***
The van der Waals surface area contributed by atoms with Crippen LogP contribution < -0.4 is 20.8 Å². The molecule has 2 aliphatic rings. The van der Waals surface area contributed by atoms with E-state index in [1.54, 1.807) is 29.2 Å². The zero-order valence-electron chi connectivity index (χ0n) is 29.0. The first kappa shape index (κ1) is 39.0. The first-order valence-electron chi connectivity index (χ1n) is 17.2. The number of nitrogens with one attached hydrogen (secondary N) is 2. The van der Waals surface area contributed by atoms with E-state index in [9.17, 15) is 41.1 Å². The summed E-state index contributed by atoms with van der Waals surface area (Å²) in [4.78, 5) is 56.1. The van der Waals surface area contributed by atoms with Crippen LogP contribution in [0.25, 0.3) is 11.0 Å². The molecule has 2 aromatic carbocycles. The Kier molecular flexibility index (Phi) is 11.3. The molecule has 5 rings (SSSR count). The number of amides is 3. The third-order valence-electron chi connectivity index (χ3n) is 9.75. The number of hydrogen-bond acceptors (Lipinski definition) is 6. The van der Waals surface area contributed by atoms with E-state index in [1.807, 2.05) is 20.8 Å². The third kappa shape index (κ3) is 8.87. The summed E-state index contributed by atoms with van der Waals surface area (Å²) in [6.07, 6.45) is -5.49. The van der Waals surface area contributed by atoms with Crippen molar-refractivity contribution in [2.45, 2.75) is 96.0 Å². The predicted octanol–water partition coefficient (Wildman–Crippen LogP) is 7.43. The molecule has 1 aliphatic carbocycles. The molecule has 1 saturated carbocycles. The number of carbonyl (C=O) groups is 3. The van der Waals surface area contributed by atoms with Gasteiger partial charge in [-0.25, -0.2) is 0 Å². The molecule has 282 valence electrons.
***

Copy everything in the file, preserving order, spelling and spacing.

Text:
The van der Waals surface area contributed by atoms with Crippen LogP contribution < -0.4 is 20.8 Å². The molecule has 2 aliphatic rings. The van der Waals surface area contributed by atoms with E-state index in [1.54, 1.807) is 29.2 Å². The zero-order valence-electron chi connectivity index (χ0n) is 29.0. The first kappa shape index (κ1) is 39.0. The first-order valence-electron chi connectivity index (χ1n) is 17.2. The number of nitrogens with one attached hydrogen (secondary N) is 2. The van der Waals surface area contributed by atoms with E-state index in [9.17, 15) is 41.1 Å². The summed E-state index contributed by atoms with van der Waals surface area (Å²) in [4.78, 5) is 56.1. The van der Waals surface area contributed by atoms with Crippen LogP contribution in [0.25, 0.3) is 11.0 Å². The molecule has 2 aromatic carbocycles. The Kier molecular flexibility index (Phi) is 11.3. The molecule has 5 rings (SSSR count). The number of amides is 3. The third-order valence-electron chi connectivity index (χ3n) is 9.75. The number of hydrogen-bond acceptors (Lipinski definition) is 6. The van der Waals surface area contributed by atoms with E-state index in [1.807, 2.05) is 20.8 Å². The third kappa shape index (κ3) is 8.87. The summed E-state index contributed by atoms with van der Waals surface area (Å²) in [6.07, 6.45) is -5.49. The van der Waals surface area contributed by atoms with Crippen molar-refractivity contribution in [2.45, 2.75) is 96.0 Å². The predicted octanol–water partition coefficient (Wildman–Crippen LogP) is 7.43. The molecule has 1 aliphatic carbocycles. The molecule has 1 saturated carbocycles. The number of carbonyl (C=O) groups is 3. The van der Waals surface area contributed by atoms with Gasteiger partial charge in [-0.25, -0.2) is 0 Å². The molecule has 282 valence electrons.